For determination of fatty acid composition, samples of isolated leucocytes were added to heneicosanoic acid as internal standard and were methylated without prior extraction of lipids, as described previously( Reference Meier, Mjøs and Joensen 27 ). After methylation, lipids in the samples were extracted twice with iso-octane. The methyl esters were quantified using an Agilent 7890 gas chromatograph equipped with a flame ionisation detector (Agilent Technologies, Inc.) and a BPX-70 capillary column (SGE Analytical Science) as described in Sciotto & Mjøs( Reference Sciotto and Mjøs 28 ) with minor adjustments of the temperature programme. The compounds were identified by GC-MS using the BPX-70 column and by the methodology described in Wasta & Mjøs( Reference Wasta and Mjøs 29 ).

Phagocytosis was studied within 2 h as described previously( Reference Lehmann, Sornes and Halstensen 26 ), using fluorescent bacteria (Staphylococcus aureus Cowan III NCTC 8532 labelled with Rhodamine Green X, 2·5×108 bacteria/ml); the bacteria:phagocyte ratio was 20:1. After incubation, the reaction was terminated by adding ice-cold PBS with 0·02 % EDTA. The samples were analysed using a flow cytometer (Cytomics FCS 500MPL; Beckman Coulter, Inc.) equipped with an argon laser (488 nm), and the fluorescence from the granulocyte population was collected in the Fl 1 detector (BP filter 525 +/−15 nm).

Chemotaxis was examined as previously described( Reference Naess, Stenhaug Kilhus and Nystad 30 ), using Transwell® 3415 polycarbonate membrane polypropylene microtiter plates (Corning). Zymosan-activated serum (5 %) in Dulbecco’s PBS with glucose, albumin, CaCl2 and MgSO4 (DBPSGACM) was used as a chemoattractant and DBPSGACM was used as a negative control. Leucocytes (5×106 /ml) were then added to the upper chambers. After incubation at 37°C in a humid atmosphere with 5 % CO2, ice-cold Dulbecco’s PBS with 0·2 % EDTA was added to the wells to remove adherent cells from the bottom of the wells and the membrane. The suspensions were placed on ice for at least 30 min, thoroughly mixed and reference beads were added. Migrated cells were counted using flow cytometry and are presented relative to the reference beads.

Outcome measurements

The primary outcome of the present study was the changes in serum postprandial concentrations of glucose after a weekly intake of 750 g fillet from either lean or fatty fish for 8 weeks. Secondary outcomes were changes in insulin, insulin C-peptide, leucocyte fatty acids, leucocyte function, body weight and composition, and intake of energy and macronutrients within the groups over time.

Statistical analyses

Sample size calculation was performed on the basis of previously published studies in overweight( Reference Vikøren, Nygard and Lied 31 ) and normal-weight( Reference Hagen, Helland and Bratlie 20 ) adults. Postprandial glucose regulation after a standardised breakfast was of primary interest, and the sample size calculation was therefore conducted for changes in serum glucose after a standardised meal. A change in glucose from the baseline to the endpoint was calculated for glucose measured 120 min after a meal, using 0·8 as sd and 0·7 as the mean difference in change between the fish/fish protein intervention groups and the control group( Reference Hagen, Helland and Bratlie 20 , Reference Vikøren, Nygard and Lied 31 ). The calculation showed that twenty persons were needed in each intervention arm to observe an effect of fish intake on glucose regulation with a power of 80 % and α of 0·05. On the basis of previous experience( Reference Hagen, Helland and Bratlie 20 ), the drop-out rate was expected to be below 10 %, therefore the sample size should be twenty-three persons in each arm, and based on this calculation, the sample size required was sixty-nine subjects. However, this sample size calculation was based on studies with a shorter intervention length (4 weeks in Hagen et al.( Reference Hagen, Helland and Bratlie 20 ) instead of 8 weeks in the present study) or with less impact on everyday life (8 weeks intervention with tablets in Vikøren et al.( Reference Vikøren, Nygard and Lied 31 ) instead of five dinners per week in the present study). Therefore, we were not sure if the compliance would be satisfactory in all participants who completed the study period; thus, we decided to include 15 % more participants. The final sample size was therefore determined to be seventy-six participants.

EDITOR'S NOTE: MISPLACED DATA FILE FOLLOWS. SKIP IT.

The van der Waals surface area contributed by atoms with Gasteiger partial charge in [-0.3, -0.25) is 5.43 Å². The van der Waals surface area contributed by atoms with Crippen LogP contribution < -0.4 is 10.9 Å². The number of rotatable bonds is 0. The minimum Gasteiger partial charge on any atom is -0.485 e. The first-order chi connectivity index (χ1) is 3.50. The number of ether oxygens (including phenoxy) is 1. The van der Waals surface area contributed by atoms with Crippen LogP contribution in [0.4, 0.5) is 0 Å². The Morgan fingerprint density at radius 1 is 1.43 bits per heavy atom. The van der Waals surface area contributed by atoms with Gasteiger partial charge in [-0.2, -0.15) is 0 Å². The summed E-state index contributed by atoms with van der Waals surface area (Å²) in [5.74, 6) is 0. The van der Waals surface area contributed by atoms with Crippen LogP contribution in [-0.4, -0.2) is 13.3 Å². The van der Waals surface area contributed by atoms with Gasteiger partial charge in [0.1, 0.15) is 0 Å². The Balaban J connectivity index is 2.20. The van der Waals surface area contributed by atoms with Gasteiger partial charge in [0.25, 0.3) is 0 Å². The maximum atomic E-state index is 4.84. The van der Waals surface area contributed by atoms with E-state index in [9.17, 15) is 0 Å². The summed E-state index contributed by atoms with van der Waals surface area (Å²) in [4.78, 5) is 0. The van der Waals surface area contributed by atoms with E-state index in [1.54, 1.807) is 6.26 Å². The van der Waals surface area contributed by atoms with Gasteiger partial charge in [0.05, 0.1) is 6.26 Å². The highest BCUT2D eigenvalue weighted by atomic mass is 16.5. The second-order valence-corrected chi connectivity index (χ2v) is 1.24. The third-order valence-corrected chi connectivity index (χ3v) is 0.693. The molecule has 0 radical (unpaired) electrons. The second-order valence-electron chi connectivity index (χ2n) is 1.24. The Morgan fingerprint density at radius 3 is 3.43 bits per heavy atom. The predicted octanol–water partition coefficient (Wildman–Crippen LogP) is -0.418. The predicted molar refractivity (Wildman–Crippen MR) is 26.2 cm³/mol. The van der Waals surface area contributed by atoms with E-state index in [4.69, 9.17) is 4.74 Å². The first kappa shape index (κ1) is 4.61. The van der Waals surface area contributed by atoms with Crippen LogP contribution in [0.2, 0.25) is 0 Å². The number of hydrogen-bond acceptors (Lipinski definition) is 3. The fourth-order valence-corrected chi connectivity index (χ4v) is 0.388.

Statistical analyses were conducted using SPSS Statistics 23 (SPSS, Inc., IBM Company). Subjects who did not complete the study were excluded from statistical analyses. For analytes in serum, and for estimated energy and macronutrient intake from dietary records and reported physical activity, most data were not normally distributed according to the Shapiro–Wilk test, and non-parametric tests were used to investigate changes within groups (the Wilcoxon-signed ranks test). For these non-parametric data, the Kruskal–Wallis Test was used to compare values between the three groups at baseline. Changes within the groups were compared using the Kruskal–Wallis Test, followed by the Mann–Whitney Test whenever between-group differences were detected. Data were not corrected for multiple testing post hoc, in line with the recommendation by Streiner( Reference Streiner 32 ) for tests that are not independent of each other. Data are expressed as medians and 25th, 75th percentiles. Sex-based distribution in the groups was compared using the Pearson’s χ 2 test. All comparisons were two-sided, and P<0·05 was considered statistically significant.

Results

Participant characteristics